paste shoe polish).
Nitrobenzene (chemical formula: C6H4NO2) is a yellowish, oily, aromatic nitro-compound. The most important application of nitrobenzene (consuming 95%) is for the manufacturing of aniline, which is an important industrial precursor. Besides aniline, it can also be used to generate related derivatives such as azobenzene, nitrosobenzene and phenylhydroxylamine. Moreover, it can be used for the production of lubricating oils, dyes, drugs, pesticides, and synthetic rubber. Another special application of it is masking unpleasant odors emitting from shoe, floor polisher, and leather as well as paint solvents. In addition, it can sometime used as a solvent, especially for electrophilic reagents in the laboratory. The nitrobenzene is mainly manufactured through the nitration of benzene with the mixture of concentrated sulfuric acid, water and nitric acid. However, the reaction process is quite dangerous due to the exothermicity of the reaction.
ChEBI: A nitroarene consisting of benzene carrying a single nitro substituent. An industrial chemical used widely in the production of aniline.
The routes of entry of nitrobenzene intothe body are the inhalation of its vaporsor absorption of the liquid or the vaporthrough the skin and, to a much lesserextent, ingestion. The target organs are theblood, liver, kidneys, and cardiovascular system. Piotrowski (1967) estimated that in anexposure period of 6 hours to a concentration of 5 mg/m3, 18 mg of nitrobenzene wasabsorbed through the lungs and 7 mg throughthe skin in humans. Furthermore, about 80%of inhaled vapor is retained in the respiratorytract. The dermal absorption rate at this concentration level is reported as 1 mg/h, whilethe subcutaneous absorption of the liquidis between 0.2 and 0.3 mg/cm3/h (ACGIH1986).The symptoms of acute toxicity are headache, dizziness, nausea, vomiting, and dyspnea. Subacute and chronic exposure cancause anemia. Nitrobenzene effects the conversion of hemoglobin to methemoglobin. Itis metabolized to aminophenols and nitrophenols to about 30%, which are excreted.
Air & Water Reactions
Very slightly soluble in water.
Most nitrobenzene (97%) is used in the manufacture of aniline (IARC 1996, HSDB 2009). Miscellaneous uses include the manufacture of benzidine, quinoline, azobenzene, pyroxylin compounds, isocyanates, pesticides, rubber chemicals, pharmaceuticals, and dyes such as nigrosines and magenta. Nitrobenzene is found in soaps and shoe and metal polishes and is used as a solvent for cellulose ester, in modifying esterification of cellulose acetate, and in refining lubricating oils (HSDB 2009). Nitrobenzene also is used as a solvent in petroleum refining and the synthesis of other organic compounds, such as acetaminophen (ATSDR 1990).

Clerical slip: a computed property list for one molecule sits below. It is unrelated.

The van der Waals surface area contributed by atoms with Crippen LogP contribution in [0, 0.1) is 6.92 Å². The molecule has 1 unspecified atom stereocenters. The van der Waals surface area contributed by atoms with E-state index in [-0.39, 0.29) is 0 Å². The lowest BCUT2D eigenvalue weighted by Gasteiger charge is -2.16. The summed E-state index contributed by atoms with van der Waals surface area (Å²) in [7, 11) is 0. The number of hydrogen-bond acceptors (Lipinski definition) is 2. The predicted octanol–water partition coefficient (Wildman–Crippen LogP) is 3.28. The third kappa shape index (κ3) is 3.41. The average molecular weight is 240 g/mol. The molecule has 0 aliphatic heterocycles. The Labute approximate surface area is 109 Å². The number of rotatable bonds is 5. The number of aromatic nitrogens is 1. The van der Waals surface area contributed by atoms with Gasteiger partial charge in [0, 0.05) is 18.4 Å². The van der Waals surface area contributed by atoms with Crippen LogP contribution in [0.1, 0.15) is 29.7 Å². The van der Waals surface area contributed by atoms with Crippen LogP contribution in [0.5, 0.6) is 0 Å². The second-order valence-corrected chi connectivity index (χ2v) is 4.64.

Common impurities include nitrotoluene, dinitrothiophene, dinitrobenzene and aniline. Most impurities can be removed by steam distillation in the presence of dilute H2SO4, followed by drying with CaCl2, and shaking with, then distilling at low pressure from BaO, P2O5, AlCl3 or activated alumina. It can also be purified by fractional crystallisation from absolute EtOH (by refrigeration). Another purification process includes extraction with aqueous 2M NaOH, then water, dilute HCl, and water, followed by drying (CaCl2, MgSO4 or CaSO4) and fractional distillation under reduced pressure. The pure material is stored in a brown bottle, in contact with silica gel or CaH2. It is very hygroscopic. [Beilstein 5 H 233, 5 I 124, 5 II 171, 5 III 591, 5 IV 708.]
Moderate explosion hazard when exposed to heat or flame. Reacts violently with nitric acid, aluminum trichloride plus phenol, aniline plus glycerine, silver perchlorate and nitrogen tetroxide. Avoid aluminum trichloride; aniline; gycerol; sulfuric acid; oxidants; phosphorus pentachloride; potassium; potassium hydroxide. Avoid sunlight, physical damage to container, freezing, and intense heat.
For the manufacture of aniline; in soaps, shoe polishes; for refining lubricating oils; manufacture of pyroxylin Compounds.
Aromatic nitro compounds mixed with nitrobenzene are explosives of high
sensitivity and detonation velocities and are spark detonatable).
Incineration (982℃, 2.0 seconds
minimum) with scrubbing for nitrogen oxides abatement
. Consult with environmental regulatory agencies
for guidance on acceptable disposal practices. Generators
of waste containing this contaminant (≥100 kg/mo) must
conform with EPA regulations governing storage, transportation,
treatment, and waste disposal.